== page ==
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Definition

Protective Put

What is a Protective Put? 

A Protective Put or Married Put is a risk analysis and management method that includes buying a put option through the use of a strike price similar or otherwise near to the market value of the underlying security while keeping a long put option asset (e.g., stock).

The concept of a protective put strategy is similar to that of reinsurance. The primary purpose is to prevent damages if the underlying stock's value falls unexpectedly.

Understanding Protective Put

Individuals can sell shares at strike price by purchasing a protective put. When someone is optimistic but wants to retain the investment equity price in the case of a crisis, protective puts can be helpful. However, due to market volatility, they may even reduce the risk.

As a replacement to limit proceedings, protective puts have been frequently utilized. Stop orders have the drawback of working once people do not need them and failing to operate when they just require them. For example, a  stop order might get people out of a  market stock early if it is rapidly changing but not genuinely falling. If this occurs, they will not be thrilled if the market goes up again soon after they sell. Alternatively, if a sharp slope occurs overnight and the share prices drop, they may not be able to exit at their stop price. Instead, they will exit at the very next accessible market rate, which might be far lower.

When someone purchases a protective put, they retain full authority over whether to activate the option or not and the value they will get for it. These advantages, meanwhile, come at a price. Individuals must persuade consumers to buy a put, while a stop order is zero. As a result, If the value increases sufficiently to repay the payments made for the put, that'd be ideal.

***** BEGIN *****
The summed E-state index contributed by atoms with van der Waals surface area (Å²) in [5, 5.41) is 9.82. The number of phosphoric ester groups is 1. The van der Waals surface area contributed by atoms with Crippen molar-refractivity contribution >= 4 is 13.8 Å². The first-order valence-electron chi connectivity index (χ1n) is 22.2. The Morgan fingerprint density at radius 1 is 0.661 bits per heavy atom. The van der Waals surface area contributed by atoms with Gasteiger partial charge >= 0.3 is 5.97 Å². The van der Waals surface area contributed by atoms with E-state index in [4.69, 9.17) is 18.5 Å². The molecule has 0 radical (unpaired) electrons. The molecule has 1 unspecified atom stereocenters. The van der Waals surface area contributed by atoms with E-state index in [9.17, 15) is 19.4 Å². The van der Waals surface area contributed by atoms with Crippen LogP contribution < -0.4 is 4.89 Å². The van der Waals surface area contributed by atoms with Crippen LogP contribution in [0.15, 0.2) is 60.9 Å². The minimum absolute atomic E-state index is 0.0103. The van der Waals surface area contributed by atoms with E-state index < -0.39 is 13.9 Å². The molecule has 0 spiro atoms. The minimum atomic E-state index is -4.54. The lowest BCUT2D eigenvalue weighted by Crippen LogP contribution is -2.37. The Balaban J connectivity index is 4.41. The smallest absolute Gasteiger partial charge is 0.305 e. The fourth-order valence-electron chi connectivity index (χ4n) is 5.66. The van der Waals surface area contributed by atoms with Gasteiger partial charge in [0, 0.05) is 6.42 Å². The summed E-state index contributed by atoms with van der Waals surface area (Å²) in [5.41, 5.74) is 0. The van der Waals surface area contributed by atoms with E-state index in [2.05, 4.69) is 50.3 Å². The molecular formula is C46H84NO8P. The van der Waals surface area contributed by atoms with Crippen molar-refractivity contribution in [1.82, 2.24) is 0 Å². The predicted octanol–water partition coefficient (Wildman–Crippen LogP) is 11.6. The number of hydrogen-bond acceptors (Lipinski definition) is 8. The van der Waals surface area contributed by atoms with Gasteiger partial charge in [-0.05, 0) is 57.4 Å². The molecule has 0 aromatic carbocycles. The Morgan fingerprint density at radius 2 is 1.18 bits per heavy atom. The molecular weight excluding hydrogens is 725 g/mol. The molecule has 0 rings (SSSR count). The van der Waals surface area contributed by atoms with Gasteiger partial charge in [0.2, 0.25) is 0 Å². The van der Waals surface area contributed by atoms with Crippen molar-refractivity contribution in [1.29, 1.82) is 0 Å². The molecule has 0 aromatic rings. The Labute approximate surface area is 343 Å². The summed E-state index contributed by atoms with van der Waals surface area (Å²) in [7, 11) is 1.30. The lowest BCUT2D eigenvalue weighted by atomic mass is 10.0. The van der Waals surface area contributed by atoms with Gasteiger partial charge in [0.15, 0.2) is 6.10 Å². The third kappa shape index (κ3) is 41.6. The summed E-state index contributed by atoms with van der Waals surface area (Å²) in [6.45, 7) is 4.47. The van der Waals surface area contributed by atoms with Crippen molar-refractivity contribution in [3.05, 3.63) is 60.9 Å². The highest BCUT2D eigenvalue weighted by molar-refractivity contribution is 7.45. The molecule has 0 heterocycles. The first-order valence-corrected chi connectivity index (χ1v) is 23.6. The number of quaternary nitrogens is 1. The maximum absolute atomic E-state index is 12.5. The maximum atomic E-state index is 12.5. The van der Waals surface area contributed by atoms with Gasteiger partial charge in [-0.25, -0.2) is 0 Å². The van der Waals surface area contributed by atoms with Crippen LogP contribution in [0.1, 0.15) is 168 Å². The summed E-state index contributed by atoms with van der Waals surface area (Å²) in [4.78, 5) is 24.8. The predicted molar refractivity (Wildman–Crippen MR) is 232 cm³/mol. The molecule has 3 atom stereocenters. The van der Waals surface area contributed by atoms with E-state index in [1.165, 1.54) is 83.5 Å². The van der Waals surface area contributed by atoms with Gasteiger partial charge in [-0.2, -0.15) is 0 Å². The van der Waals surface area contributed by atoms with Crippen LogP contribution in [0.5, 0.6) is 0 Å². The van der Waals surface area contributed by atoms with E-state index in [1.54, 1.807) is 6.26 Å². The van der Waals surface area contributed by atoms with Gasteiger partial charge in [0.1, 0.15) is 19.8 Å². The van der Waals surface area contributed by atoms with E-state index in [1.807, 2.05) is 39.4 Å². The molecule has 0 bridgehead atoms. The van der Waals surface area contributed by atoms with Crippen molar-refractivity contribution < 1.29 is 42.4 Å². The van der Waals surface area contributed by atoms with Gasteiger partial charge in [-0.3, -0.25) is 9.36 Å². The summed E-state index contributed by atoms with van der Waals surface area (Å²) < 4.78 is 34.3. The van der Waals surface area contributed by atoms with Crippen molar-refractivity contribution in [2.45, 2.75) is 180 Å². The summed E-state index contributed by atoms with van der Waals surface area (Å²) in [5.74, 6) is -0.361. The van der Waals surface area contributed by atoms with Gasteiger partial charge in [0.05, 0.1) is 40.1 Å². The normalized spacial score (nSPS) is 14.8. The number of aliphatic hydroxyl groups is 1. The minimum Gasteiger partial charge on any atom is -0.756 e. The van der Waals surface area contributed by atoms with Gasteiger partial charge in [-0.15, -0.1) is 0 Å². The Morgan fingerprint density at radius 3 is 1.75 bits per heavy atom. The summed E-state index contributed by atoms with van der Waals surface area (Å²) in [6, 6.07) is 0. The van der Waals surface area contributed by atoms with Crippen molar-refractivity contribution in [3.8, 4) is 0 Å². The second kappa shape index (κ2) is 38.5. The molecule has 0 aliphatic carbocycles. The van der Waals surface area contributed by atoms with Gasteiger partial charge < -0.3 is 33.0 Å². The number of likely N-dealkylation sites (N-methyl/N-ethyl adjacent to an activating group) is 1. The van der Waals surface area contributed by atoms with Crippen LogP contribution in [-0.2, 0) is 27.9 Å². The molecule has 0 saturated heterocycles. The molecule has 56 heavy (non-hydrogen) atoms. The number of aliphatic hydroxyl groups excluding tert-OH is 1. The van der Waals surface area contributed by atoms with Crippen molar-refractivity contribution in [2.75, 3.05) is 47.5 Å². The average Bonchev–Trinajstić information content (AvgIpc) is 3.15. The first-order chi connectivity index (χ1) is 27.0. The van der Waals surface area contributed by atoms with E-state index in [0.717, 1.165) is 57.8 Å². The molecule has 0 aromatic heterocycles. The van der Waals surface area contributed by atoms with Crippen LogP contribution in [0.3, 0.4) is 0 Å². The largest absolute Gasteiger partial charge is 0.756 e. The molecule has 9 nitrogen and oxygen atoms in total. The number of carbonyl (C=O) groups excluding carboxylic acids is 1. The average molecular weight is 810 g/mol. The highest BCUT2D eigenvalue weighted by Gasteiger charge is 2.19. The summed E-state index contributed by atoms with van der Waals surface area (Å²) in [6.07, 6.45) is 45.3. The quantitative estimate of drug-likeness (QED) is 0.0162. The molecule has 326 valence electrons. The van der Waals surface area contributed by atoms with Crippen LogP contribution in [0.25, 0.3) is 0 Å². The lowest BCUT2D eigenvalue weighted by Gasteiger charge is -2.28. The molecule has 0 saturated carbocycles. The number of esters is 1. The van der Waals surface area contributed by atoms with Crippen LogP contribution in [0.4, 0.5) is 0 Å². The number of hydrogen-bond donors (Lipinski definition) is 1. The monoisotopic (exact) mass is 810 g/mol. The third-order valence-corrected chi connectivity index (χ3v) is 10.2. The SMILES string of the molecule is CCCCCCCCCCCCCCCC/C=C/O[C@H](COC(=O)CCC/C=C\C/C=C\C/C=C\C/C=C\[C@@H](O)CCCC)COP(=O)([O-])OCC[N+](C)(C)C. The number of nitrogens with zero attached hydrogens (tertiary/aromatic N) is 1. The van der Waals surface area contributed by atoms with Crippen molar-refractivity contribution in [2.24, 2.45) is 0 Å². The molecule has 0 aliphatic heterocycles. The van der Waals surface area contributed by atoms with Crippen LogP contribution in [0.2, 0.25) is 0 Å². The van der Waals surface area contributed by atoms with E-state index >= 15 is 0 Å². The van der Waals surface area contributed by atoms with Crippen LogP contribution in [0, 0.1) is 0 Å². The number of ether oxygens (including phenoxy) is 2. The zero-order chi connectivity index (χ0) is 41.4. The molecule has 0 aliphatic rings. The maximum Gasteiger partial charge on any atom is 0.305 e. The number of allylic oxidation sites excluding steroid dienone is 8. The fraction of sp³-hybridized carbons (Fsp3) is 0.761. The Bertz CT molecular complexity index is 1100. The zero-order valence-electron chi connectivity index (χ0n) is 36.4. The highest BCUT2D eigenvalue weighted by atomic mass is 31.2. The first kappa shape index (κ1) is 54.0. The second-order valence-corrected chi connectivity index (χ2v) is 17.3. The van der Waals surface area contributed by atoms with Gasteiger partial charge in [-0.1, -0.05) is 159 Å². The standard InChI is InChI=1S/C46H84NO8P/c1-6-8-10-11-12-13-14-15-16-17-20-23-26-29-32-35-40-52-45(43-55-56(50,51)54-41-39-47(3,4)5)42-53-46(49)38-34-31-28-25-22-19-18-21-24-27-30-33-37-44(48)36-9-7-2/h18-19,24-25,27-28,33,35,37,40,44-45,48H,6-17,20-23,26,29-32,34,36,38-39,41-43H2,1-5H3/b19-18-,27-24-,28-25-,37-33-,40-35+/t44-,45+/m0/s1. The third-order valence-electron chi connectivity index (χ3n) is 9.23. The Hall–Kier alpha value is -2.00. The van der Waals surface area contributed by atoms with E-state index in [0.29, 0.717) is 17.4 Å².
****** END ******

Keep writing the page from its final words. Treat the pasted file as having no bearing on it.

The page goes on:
Practical Example

A dealer might purchase shares, as well as a 45-strike price, put for some respective amount if X is buying and selling at $50 and is predicted to move further within the next 30 days:

Purchase of 50 units of X company for $50

For $2.00, purchase 1 X 45-strike price put

If the market rises to $55 at maturity, the trader will profit $5.00 upon that share and lose $3.00 on the put since they placed $2.00 on it. The dealer would execute the 45-strike price put, trying to sell the shares at $45 if the market is down to $41 at the expiry date. They might have had a $5.00 decline on the shares, but also because they purchased the protective put at $2.00, the trader would face a $2.00 drop on the protective put.

In Sentences

  • The term protective put is a financial term that is widely used to prevent any damages that could occur if the underlying stock's value falls unexpectedly.

 

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